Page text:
The protocol is a practical solution to prevent a hard border on the island of Ireland and makes clear—this is important—that Northern Ireland is, and will remain, part of the customs territory of the United Kingdom. The arrangements that we introduce will reflect this. As set out in the New Decade, New Approach deal, the Government are committed to legislate to guarantee unfettered access for Northern Ireland’s businesses to the whole of the UK internal market, and to ensure that this legislation is in force for January 2021. We want to work with Northern Ireland businesses, as many noble Lords have asked us to, to ensure that new administration procedures are streamlined and do not affect the flow of trade.
The protocol also ensures that the future arrangements for Northern Ireland will depend on the consent of those affected by them through a vote that can take place every four years. We will continue to take forward discussions on the implementation of the protocol in the joint committee and specialised committee, and to do so in good faith.
A number of noble Lords remarked on how we are engaging with the EU during the transition period. Since the UK has left the European Union, we are seeking to engage and co-operate with the EU through normal diplomatic channels. That is why the UK will not attend EU meetings, other than in exceptional circumstances. Our relationship with the EU and its member states will be conducted on the basis of normal diplomatic and international practice, as part of our wider agenda.
However, as was recognised by, I think, the noble Baroness, Lady Bowles, it is the fact that the United Kingdom Government are increasing the number of members of the UK Mission to the European Union, or UKMis—formerly known as UKRep, for those not up to date with the changes. That will continue to be our principal interface with EU institutions. As part of the strengthening of our diplomatic effort across Europe—I agree with the noble Lord, Lord Empey, on the importance of this—UKMis Brussels has grown from over 120 staff in 2016 to over 180 staff at the time of the UK’s exit from the EU. It has established a dedicated public diplomacy function to support the new ways of working, and has enhanced its communications team, which will play an important role in shaping the narrative around the UK’s activities and priorities within Europe. We set great store in the importance of maintaining good relations with our partners across Europe.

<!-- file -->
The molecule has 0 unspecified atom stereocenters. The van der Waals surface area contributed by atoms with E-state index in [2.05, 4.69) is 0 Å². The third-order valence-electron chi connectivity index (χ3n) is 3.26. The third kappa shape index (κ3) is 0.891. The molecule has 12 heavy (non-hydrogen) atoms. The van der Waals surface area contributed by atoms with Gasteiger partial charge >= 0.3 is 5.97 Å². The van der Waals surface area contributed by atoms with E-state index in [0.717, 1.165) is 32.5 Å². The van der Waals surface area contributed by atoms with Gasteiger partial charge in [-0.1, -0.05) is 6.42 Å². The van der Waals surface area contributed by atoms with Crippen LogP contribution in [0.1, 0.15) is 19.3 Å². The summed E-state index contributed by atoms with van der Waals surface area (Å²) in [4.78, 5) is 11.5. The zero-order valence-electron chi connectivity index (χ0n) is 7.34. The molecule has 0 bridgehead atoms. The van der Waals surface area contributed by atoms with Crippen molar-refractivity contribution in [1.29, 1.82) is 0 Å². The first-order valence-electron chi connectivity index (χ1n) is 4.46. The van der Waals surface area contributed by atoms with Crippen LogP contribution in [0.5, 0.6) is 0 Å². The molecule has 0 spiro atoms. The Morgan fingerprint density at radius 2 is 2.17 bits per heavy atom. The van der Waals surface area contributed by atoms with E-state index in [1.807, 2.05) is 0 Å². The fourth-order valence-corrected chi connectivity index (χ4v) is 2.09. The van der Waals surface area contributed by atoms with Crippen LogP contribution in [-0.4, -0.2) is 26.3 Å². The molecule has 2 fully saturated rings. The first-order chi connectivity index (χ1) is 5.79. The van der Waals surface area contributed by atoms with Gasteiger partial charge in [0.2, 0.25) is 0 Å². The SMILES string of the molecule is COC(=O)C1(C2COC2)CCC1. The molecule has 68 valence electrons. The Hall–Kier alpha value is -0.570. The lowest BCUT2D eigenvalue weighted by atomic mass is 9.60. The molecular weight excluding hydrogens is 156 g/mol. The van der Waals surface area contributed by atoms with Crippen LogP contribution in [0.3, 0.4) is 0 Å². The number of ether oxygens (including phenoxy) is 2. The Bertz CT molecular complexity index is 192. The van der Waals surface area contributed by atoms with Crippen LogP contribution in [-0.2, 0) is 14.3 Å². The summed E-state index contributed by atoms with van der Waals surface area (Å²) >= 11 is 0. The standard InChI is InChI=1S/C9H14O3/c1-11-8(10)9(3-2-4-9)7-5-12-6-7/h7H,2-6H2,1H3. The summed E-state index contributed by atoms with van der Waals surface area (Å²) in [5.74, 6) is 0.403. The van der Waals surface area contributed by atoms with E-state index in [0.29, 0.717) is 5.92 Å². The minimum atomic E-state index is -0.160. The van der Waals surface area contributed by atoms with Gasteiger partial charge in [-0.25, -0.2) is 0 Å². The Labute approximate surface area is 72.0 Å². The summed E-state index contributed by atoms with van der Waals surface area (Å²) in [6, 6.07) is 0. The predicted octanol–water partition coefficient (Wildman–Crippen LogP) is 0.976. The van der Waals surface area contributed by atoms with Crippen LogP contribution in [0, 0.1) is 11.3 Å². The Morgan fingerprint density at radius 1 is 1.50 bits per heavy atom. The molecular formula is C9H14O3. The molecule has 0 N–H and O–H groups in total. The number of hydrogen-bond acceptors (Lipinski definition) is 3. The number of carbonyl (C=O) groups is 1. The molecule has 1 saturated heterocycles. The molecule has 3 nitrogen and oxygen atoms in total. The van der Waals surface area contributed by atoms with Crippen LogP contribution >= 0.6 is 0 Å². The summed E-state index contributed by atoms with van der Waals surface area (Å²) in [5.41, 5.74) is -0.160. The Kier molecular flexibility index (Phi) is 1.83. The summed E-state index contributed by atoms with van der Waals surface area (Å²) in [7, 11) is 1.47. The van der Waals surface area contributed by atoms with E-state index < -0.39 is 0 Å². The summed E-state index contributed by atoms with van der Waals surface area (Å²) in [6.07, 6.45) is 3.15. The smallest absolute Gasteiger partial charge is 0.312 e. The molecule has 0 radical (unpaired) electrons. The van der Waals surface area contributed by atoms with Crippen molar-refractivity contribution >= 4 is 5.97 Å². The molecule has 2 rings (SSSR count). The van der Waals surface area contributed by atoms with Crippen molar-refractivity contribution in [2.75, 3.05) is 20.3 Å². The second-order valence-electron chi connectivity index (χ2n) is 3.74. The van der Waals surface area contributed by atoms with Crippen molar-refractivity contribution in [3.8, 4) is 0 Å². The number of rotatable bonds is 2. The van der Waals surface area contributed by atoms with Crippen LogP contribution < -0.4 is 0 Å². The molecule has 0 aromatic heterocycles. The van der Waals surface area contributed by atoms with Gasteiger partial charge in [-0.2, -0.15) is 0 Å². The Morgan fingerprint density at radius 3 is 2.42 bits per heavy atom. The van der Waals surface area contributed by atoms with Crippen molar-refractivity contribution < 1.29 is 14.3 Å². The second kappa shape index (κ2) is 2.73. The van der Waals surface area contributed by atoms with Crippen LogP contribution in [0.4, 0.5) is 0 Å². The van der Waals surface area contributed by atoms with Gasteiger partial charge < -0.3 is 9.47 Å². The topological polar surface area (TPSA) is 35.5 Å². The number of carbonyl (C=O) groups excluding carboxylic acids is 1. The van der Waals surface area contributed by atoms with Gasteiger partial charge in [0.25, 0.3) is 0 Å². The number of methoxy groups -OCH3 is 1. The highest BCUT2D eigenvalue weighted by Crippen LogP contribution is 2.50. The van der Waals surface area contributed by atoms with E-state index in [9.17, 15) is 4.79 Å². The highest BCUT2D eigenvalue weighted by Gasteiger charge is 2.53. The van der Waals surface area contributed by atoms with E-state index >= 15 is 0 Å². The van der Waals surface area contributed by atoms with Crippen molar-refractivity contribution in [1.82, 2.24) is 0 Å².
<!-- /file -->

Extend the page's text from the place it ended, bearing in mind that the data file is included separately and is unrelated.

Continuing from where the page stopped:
The noble Lords, Lord Foulkes and Lord McConnell, were among many who raised the question of the devolved Administrations. Of course, the UK Government are engaged with the devolved Administrations during the development of the approach to negotiations, through regular official meetings and bilateral discussions between the Paymaster General and her ministerial counterparts in the DAs. That has ensured that the UK Government have taken on board the views of the DAs, and that has been reflected in the published approach to negotiations. I reaffirm our commitment to working with them to deliver a future relationship with the EU that works for the whole UK. The UK Government are committed to this, and last week, on 6 May, the Paymaster General spoke to Ministers from the DAs to update them on negotiations and exchange views.